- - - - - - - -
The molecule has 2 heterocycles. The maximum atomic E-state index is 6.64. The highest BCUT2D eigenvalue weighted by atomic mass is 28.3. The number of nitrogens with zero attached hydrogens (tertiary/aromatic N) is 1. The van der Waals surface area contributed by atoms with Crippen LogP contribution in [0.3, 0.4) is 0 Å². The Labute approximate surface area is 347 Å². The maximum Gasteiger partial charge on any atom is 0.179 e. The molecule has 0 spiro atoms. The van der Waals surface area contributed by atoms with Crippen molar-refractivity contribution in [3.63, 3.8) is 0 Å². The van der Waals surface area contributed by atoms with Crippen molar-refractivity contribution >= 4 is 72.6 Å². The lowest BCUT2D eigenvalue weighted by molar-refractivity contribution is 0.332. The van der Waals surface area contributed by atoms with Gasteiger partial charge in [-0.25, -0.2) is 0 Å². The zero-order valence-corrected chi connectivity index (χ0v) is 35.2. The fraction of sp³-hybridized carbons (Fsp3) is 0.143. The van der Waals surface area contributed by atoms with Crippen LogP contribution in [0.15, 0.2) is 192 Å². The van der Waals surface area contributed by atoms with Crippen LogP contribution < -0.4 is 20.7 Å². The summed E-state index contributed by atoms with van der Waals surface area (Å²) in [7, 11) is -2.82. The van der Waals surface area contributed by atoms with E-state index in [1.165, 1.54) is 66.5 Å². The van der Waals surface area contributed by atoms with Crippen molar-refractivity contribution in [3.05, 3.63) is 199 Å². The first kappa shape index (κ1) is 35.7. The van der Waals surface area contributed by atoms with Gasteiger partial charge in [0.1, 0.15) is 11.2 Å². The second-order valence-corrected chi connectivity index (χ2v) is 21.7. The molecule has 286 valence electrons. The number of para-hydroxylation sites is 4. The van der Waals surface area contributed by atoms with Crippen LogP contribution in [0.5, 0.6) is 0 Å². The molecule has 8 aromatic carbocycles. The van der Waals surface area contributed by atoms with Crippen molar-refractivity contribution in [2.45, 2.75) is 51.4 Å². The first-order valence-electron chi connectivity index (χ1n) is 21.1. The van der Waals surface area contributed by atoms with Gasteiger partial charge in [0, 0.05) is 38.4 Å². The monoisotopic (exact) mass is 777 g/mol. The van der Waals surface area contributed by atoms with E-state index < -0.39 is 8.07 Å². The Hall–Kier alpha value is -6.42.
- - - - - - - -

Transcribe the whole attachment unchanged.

The molecule has 2 heterocycles. The maximum atomic E-state index is 6.64. The highest BCUT2D eigenvalue weighted by atomic mass is 28.3. The number of nitrogens with zero attached hydrogens (tertiary/aromatic N) is 1. The van der Waals surface area contributed by atoms with Crippen LogP contribution in [0.3, 0.4) is 0 Å². The Labute approximate surface area is 347 Å². The maximum Gasteiger partial charge on any atom is 0.179 e. The molecule has 0 spiro atoms. The van der Waals surface area contributed by atoms with Crippen molar-refractivity contribution in [3.63, 3.8) is 0 Å². The van der Waals surface area contributed by atoms with Crippen molar-refractivity contribution >= 4 is 72.6 Å². The lowest BCUT2D eigenvalue weighted by molar-refractivity contribution is 0.332. The van der Waals surface area contributed by atoms with Gasteiger partial charge in [-0.25, -0.2) is 0 Å². The zero-order valence-corrected chi connectivity index (χ0v) is 35.2. The fraction of sp³-hybridized carbons (Fsp3) is 0.143. The van der Waals surface area contributed by atoms with Crippen LogP contribution in [0.15, 0.2) is 192 Å². The van der Waals surface area contributed by atoms with Crippen LogP contribution < -0.4 is 20.7 Å². The summed E-state index contributed by atoms with van der Waals surface area (Å²) in [7, 11) is -2.82. The van der Waals surface area contributed by atoms with E-state index in [1.165, 1.54) is 66.5 Å². The van der Waals surface area contributed by atoms with Crippen molar-refractivity contribution in [3.05, 3.63) is 199 Å². The first kappa shape index (κ1) is 35.7. The van der Waals surface area contributed by atoms with Gasteiger partial charge in [0.1, 0.15) is 11.2 Å². The second-order valence-corrected chi connectivity index (χ2v) is 21.7. The molecule has 286 valence electrons. The number of para-hydroxylation sites is 4. The van der Waals surface area contributed by atoms with Crippen LogP contribution in [0.5, 0.6) is 0 Å². The molecule has 8 aromatic carbocycles. The van der Waals surface area contributed by atoms with Crippen molar-refractivity contribution in [2.45, 2.75) is 51.4 Å². The first-order valence-electron chi connectivity index (χ1n) is 21.1. The van der Waals surface area contributed by atoms with Gasteiger partial charge in [0, 0.05) is 38.4 Å². The monoisotopic (exact) mass is 777 g/mol. The van der Waals surface area contributed by atoms with E-state index < -0.39 is 8.07 Å². The Hall–Kier alpha value is -6.42.